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Toshiba Announces the MG04 Series of 5TB 3.5-Inch Enterprise HDDs Disc

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#1 Brian

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Posted 13 February 2014 - 09:32 AM

 

Toshiba has announced the next generation of high-capacity 3.5-inch form factor enterprise HDDs, the MG04 series. The MG04 series is engineered for midline and nearline business critical workloads and is the industry’s first enterprise capacity category models that support industry standard 4K Advanced Format sector technologies. It also supports persistent write cache technology, which improves both performance and reliability. Additionally, the series is specifically designed for the high-capacity demands of mid-tier servers and cloud application workloads as well as for capacity-optimized data center storage systems that benefit from high capacity per spindle.

 
Toshiba Announces the MG04 Series of 5TB 3.5-Inch Enterprise HDDs
 

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#2 [ETA]MrSpadge

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Posted 13 February 2014 - 03:21 PM

What's this persistent write cache? An SSD cache or different firmware settings? In the latter case I couldn't see it improving performance and reliability at the same time (otherwise it would already be used everywhere).

 

And I'm surprised these are running at 7.2k rpm! How are they doing it? The case sure looks to be full of platters. 5x1 TB or another 6 platter design, like Seagate announced?

 

MrS


#3 Brian

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Posted 13 February 2014 - 03:23 PM

These inquiries have been submitted to Toshiba. 


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#4 [ETA]MrSpadge

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Posted 14 February 2014 - 03:25 AM

Thanks! German ZDNet says they're 5x1 TB platter, with maximum transfer rate of 205 MB/s. No further details on persistent cache, though.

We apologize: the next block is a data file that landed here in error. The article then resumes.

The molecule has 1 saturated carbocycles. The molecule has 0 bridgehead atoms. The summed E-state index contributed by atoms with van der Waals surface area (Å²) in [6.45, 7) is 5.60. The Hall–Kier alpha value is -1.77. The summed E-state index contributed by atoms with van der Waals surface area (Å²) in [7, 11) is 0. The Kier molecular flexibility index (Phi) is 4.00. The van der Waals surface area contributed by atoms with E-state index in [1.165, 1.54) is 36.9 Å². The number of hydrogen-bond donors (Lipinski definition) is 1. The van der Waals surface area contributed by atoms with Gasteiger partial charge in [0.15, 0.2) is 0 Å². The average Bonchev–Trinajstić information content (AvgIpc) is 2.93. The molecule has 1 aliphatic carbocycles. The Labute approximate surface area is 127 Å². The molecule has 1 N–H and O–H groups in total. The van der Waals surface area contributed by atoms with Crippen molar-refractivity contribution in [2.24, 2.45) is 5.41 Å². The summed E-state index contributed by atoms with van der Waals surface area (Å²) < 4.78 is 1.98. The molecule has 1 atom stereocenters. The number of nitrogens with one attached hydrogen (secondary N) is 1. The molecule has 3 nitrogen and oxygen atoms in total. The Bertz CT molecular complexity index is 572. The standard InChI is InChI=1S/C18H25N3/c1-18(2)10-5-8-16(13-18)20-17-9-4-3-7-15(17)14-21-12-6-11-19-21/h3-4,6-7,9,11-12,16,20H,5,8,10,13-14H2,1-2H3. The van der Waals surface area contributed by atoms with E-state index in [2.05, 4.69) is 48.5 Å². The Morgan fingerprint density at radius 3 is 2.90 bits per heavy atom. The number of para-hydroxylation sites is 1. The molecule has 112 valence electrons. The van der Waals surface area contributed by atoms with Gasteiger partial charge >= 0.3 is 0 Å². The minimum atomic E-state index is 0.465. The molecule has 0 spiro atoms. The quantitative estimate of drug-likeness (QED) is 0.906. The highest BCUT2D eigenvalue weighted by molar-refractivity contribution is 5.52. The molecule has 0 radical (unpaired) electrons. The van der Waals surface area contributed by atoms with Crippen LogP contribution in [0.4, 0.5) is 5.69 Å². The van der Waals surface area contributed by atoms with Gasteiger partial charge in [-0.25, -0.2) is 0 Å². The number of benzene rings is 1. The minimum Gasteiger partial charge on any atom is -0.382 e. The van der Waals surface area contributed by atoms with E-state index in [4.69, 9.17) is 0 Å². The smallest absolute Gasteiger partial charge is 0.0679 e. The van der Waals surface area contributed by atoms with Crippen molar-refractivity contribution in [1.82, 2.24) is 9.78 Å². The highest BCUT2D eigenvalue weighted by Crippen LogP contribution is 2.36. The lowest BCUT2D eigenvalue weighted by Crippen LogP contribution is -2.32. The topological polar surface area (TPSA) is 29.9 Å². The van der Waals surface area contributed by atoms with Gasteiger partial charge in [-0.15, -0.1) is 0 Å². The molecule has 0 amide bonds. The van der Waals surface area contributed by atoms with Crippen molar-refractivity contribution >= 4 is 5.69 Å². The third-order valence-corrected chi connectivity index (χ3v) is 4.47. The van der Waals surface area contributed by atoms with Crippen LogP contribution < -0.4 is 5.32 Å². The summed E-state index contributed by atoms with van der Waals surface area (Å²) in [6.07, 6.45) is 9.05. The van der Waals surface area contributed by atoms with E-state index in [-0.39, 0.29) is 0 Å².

MrS


#5 Brian

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Posted 14 February 2014 - 09:01 AM

Here you go:

 

 

-          Persistent Write Cache means that data in the write cache not yet written to the media will “persist” through a sudden power loss event.

-          This is useful for Advanced Format drives supporting emulated 512 (512e) sectors.

-          A non-aligned write may result in a “read-modify-write” operation which requires an extra rotation of the disk to write the modified sector to the storage media.

-          In the event of a sudden power loss, the back EMF energy of the spindle motor is used to power the write data loss protection circuitry.

-          This is able to power the transfer of the RMW data to NV memory.

-          On power up, the RMW data is restored from the NV memory to the write cache and the RMW operation is completed.

-          This helps to avoid any inconsistency between write data the host has transferred and write data the drive has committed to the storage media.

-          Capacity increase is achieved by increasing the areal density by 25% (to 1TB/platter) vs. the prior generation (800GB/platter). 


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#6 [ETA]MrSpadge

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Posted 14 February 2014 - 04:43 PM

That's a quick response, very informative and quite a neat trick :)

Probably using the electrical spindle motor as generator to get enough power to flush the cache into non-volatile memory, which is probably flash for simplicity (this shouldn't be needed very often, so write cycles wouldn't be an issue). The NV memory would at most have to be as large as the DRAM cache, probably less.

 

MrS


#7 continuum

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Posted 19 February 2014 - 01:49 PM

Now when do we see reviews... *grins*


#8 Brian

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Posted 19 February 2014 - 03:33 PM

Toshiba isn't super quick, but we'll see. There will be more larger cap drives this year too, so that's a good sign. 


Brian

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